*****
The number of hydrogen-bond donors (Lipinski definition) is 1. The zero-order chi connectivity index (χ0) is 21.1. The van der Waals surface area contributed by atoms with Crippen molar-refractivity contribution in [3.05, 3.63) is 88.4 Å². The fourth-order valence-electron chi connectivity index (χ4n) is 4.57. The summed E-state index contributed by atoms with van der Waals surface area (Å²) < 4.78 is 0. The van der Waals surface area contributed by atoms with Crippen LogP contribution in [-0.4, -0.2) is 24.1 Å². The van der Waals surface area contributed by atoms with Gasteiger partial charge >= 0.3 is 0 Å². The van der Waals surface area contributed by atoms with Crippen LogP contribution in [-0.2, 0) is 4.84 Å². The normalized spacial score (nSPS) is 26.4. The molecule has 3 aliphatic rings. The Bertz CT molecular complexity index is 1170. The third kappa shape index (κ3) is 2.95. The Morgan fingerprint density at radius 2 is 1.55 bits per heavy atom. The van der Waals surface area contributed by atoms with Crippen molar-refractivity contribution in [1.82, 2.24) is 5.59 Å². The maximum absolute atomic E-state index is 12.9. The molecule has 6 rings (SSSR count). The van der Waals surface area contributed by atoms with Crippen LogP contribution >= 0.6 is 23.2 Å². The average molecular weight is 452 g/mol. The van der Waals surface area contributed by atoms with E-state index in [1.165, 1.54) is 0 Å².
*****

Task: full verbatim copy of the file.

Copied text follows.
The number of hydrogen-bond donors (Lipinski definition) is 1. The zero-order chi connectivity index (χ0) is 21.1. The van der Waals surface area contributed by atoms with Crippen molar-refractivity contribution in [3.05, 3.63) is 88.4 Å². The fourth-order valence-electron chi connectivity index (χ4n) is 4.57. The summed E-state index contributed by atoms with van der Waals surface area (Å²) < 4.78 is 0. The van der Waals surface area contributed by atoms with Crippen LogP contribution in [-0.4, -0.2) is 24.1 Å². The van der Waals surface area contributed by atoms with Gasteiger partial charge >= 0.3 is 0 Å². The van der Waals surface area contributed by atoms with Crippen LogP contribution in [-0.2, 0) is 4.84 Å². The normalized spacial score (nSPS) is 26.4. The molecule has 3 aliphatic rings. The Bertz CT molecular complexity index is 1170. The third kappa shape index (κ3) is 2.95. The Morgan fingerprint density at radius 2 is 1.55 bits per heavy atom. The van der Waals surface area contributed by atoms with Crippen molar-refractivity contribution in [1.82, 2.24) is 5.59 Å². The maximum absolute atomic E-state index is 12.9. The molecule has 6 rings (SSSR count). The van der Waals surface area contributed by atoms with Crippen LogP contribution >= 0.6 is 23.2 Å². The average molecular weight is 452 g/mol. The van der Waals surface area contributed by atoms with E-state index in [1.165, 1.54) is 0 Å².